In 1953 a basic frame with Nervex lugs would cost £11-10s, with chrome £14-00s, and hand-cut spear points at £16-00. This included a two-colour paint job with lug lining. The most expensive frame, the ‘Fleur de Lys’ (see lug-drawing on right) cost £20 –00s and was not unlike the equivalent Gillott model of the same name but had many more cut-outs. Not surprisingly, it has been observed that there are a number of similarities with Gillott that included the frame numbering system, frame details and the design of the transfers although there was never a head badge.

However, a one-off special seen recently does have one cut from sheet brass. He built exclusively in Reynolds 531 butted tubing so there was often no need to add a tubing sticker. It is clear that he built a great many frames in ‘Nervex Pro’, which was the fashion at the time and by the early 1960s, an ‘Italia’ model using Prugnat lugs. (see photos)

From a personal point of view, I have owned an ‘Italia’ road/path for over 25 years, ridden mostly in ignorance of the builder but a valuable introduction to riding  ‘fixed’ on the road. It was bought from Ray Young’s branch of Youngs Cycles in Trafalgar Road, Greenwich and I fell in love with the magenta over chrome paintwork. Youngs were famous for their Grandini frames built initially by Bill Philbrook.

It is clear from this model and one built in 1954, acquired by the writer more recently which has hand-cut lugs, that Doc liked to build with a steeper seat angle and shallow (72 deg) head coupled with a shortish fork rake. Although very different in size, design and BB height the ‘Italia’ has angles of 72 –74 and the one with hand–cut lugs 72-73 rather like a Frejus. The result is a peerless response and handling, justifying Ron Cooper’s description of him as a ‘master framebuilder’.

From the carbon copies in receipt books that survive from the early 1950s and the early 1960s (ones are missing from the late 50s) the number of frames built reflects the highs and lows of the lightweight cycle trade at that time. Whilst 78 frames were built in 1954 this declined to just 17 a decade later. Doc was forced to sell up in 1965 to start a new career with British Oxygen but remained a keen cyclist, gaining medals as a vet. He died in 2005.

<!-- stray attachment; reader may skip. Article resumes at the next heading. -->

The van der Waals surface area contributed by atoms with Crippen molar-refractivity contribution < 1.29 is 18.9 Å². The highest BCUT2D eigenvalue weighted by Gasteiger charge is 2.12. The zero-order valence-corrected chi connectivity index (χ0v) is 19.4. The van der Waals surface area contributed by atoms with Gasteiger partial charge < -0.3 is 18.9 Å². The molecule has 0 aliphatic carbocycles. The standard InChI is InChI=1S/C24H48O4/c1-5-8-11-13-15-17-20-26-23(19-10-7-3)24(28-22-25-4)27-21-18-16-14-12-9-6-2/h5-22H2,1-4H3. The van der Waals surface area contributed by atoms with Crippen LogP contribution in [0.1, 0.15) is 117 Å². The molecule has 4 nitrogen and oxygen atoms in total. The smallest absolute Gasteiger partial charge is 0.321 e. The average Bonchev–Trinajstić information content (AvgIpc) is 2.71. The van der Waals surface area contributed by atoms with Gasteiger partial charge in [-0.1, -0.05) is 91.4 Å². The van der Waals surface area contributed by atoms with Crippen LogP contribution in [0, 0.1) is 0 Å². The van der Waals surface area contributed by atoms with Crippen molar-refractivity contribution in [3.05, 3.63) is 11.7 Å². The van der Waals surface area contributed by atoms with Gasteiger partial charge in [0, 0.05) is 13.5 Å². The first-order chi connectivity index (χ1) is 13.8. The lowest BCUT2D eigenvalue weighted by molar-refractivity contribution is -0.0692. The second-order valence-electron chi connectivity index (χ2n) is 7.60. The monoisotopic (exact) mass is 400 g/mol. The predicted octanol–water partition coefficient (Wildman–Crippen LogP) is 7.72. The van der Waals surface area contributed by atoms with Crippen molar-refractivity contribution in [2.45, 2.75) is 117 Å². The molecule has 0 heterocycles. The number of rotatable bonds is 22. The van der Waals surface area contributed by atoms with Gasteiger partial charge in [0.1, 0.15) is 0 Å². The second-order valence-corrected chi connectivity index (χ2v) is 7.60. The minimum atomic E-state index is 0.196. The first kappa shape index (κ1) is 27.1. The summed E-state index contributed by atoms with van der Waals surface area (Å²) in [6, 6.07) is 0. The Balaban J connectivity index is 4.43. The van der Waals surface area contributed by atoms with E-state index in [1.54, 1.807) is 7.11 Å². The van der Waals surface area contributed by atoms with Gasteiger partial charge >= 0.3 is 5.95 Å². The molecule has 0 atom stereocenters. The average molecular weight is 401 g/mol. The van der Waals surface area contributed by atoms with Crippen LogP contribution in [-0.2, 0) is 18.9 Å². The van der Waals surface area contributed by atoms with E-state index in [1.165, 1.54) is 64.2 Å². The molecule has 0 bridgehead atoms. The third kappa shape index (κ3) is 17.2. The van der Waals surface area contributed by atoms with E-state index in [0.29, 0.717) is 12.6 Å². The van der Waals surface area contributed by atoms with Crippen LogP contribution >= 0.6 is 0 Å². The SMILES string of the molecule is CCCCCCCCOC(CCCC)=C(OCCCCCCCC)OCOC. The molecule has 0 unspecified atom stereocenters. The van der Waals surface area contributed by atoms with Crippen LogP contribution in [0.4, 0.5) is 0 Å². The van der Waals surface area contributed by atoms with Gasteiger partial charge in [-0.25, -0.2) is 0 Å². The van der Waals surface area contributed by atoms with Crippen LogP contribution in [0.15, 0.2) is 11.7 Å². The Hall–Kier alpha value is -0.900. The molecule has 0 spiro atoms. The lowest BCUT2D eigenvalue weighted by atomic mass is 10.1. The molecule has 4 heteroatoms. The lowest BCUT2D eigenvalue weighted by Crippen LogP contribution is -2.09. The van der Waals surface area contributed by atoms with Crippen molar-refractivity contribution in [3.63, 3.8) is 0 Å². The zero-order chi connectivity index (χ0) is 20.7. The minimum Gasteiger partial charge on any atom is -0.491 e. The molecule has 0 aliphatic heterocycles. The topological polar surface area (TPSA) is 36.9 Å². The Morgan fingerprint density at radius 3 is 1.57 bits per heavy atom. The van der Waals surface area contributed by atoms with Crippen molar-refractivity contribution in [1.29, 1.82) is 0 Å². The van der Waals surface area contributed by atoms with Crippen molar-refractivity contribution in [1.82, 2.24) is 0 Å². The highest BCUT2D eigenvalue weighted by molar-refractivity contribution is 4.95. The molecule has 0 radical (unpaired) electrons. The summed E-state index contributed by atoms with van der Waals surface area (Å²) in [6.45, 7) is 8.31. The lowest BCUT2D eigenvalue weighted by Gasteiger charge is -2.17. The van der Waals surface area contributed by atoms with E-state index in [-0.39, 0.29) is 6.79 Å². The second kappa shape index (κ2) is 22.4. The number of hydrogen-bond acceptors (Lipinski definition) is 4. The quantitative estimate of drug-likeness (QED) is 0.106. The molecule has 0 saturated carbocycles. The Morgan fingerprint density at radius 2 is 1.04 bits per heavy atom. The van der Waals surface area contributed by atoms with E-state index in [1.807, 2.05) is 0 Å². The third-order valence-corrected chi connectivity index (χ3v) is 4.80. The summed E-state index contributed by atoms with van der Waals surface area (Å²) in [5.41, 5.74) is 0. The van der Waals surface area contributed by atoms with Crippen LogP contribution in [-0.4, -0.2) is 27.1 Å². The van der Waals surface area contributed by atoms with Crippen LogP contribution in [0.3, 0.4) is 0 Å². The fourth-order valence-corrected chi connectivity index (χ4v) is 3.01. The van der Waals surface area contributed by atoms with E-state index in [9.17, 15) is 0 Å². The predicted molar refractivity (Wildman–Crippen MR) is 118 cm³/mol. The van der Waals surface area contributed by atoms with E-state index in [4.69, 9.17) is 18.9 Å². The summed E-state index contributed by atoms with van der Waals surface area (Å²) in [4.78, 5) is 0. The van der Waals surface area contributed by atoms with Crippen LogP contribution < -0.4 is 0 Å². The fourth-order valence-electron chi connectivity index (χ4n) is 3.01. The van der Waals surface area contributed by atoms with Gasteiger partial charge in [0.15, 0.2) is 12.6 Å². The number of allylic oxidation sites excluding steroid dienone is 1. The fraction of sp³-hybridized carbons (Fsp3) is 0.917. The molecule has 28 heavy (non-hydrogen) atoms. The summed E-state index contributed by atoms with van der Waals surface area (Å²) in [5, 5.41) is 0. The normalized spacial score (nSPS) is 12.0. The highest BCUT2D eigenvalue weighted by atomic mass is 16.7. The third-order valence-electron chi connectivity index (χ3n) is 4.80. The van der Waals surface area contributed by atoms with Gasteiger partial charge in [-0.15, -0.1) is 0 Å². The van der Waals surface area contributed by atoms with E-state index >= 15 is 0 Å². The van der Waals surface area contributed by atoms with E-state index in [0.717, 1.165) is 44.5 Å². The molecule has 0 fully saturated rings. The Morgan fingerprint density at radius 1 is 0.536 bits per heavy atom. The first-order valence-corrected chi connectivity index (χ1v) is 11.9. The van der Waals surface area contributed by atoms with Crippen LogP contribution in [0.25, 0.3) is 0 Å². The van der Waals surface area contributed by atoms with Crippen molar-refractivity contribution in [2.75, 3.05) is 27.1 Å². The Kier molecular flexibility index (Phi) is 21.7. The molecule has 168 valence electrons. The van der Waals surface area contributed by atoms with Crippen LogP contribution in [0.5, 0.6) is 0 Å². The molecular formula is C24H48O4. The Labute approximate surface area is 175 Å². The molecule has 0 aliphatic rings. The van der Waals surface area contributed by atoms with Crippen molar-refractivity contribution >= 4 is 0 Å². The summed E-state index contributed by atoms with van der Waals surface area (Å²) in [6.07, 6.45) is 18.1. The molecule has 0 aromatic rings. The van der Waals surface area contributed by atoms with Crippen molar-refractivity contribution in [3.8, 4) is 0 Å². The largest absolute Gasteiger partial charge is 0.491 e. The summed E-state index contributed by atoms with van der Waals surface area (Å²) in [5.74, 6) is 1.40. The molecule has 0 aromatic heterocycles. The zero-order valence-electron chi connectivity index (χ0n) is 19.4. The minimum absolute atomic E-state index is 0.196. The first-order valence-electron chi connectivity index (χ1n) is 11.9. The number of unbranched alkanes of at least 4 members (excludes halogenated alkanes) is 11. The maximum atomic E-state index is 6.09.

Frame numbers start with 5301, the first two digits representing the year of build coupled with a sequential build number. This is normally found on the left rear fork end (dropout). The last recorded frame is 65655 and cost £18.0.0.

The head and seat transfers feature the letters H.E.G above ‘HANDBUILT LIGHTWEIGHT ‘ with the Dawes Road address in the section below. Frames purchased at Morden had simply MORDEN SURREY as the address. Down tube transfers were in an attractive script or as a block (see images below).

Bryan Clarke adds some new information about H E Green frames

In pursuit of transfers and information about his H E Green frame VCC member Chris Hutchinson has provided me with new information about the marque from Morden CRC secretary, Graham Hutchings. Chris bought his bike secondhand from Rory O’Brien in 1973 and wanted to restore it and obtain the proper transfers. Like my own ‘Italia’ model, his frame had the number stamped under the bottom bracket and not on the left side of the rear dropout, the normal location on Doc Green frames.

Even more mysterious was that his frame number bore no relationship to mine or so we thought: mine being 13691 with Fulham transfers and his 71336, having transfers with the Morden address when he first bought it. However, it was felt that the dies and their position on the bottom bracket were identical and the build qualities were also similar. The mystery was solved when Graham wrote to Chris telling him that both were made by Bill Gray when he worked at the back of George Stratton’s shop in Battersea, seemingly after Doc gave up building frames in the mid 1960’s (see Len Ingrams report in N&V 287). The Fulham address on my bike suggests that Doc was complicit with this arrangement – but perhaps not.

Graham explained that a number of Morden CRC members still had their HEGs built by Bill. His own two frames stamped 69923 and 74723 were built in September 1969 and July 1974 respectively and therefore pointed to a date of March 1971 for Chris’s frame. One of Graham’s clubmates has a frame stamped 116682 which was built in February 1968 and obviously points to January 1969 as a date of build for my model.  This came as a shock to us as we felt that both frames were built earlier. Bill must have changed his number configuration sometime before September that year. It also seems that the nylon headset that came with my frame was popular with elite time-trialists in the late 60’s and early 70’s. Graham thinks they were called ‘Nyflo’ and remembers fitting them at Harry Humphreys branch of HE Cycles when he worked there.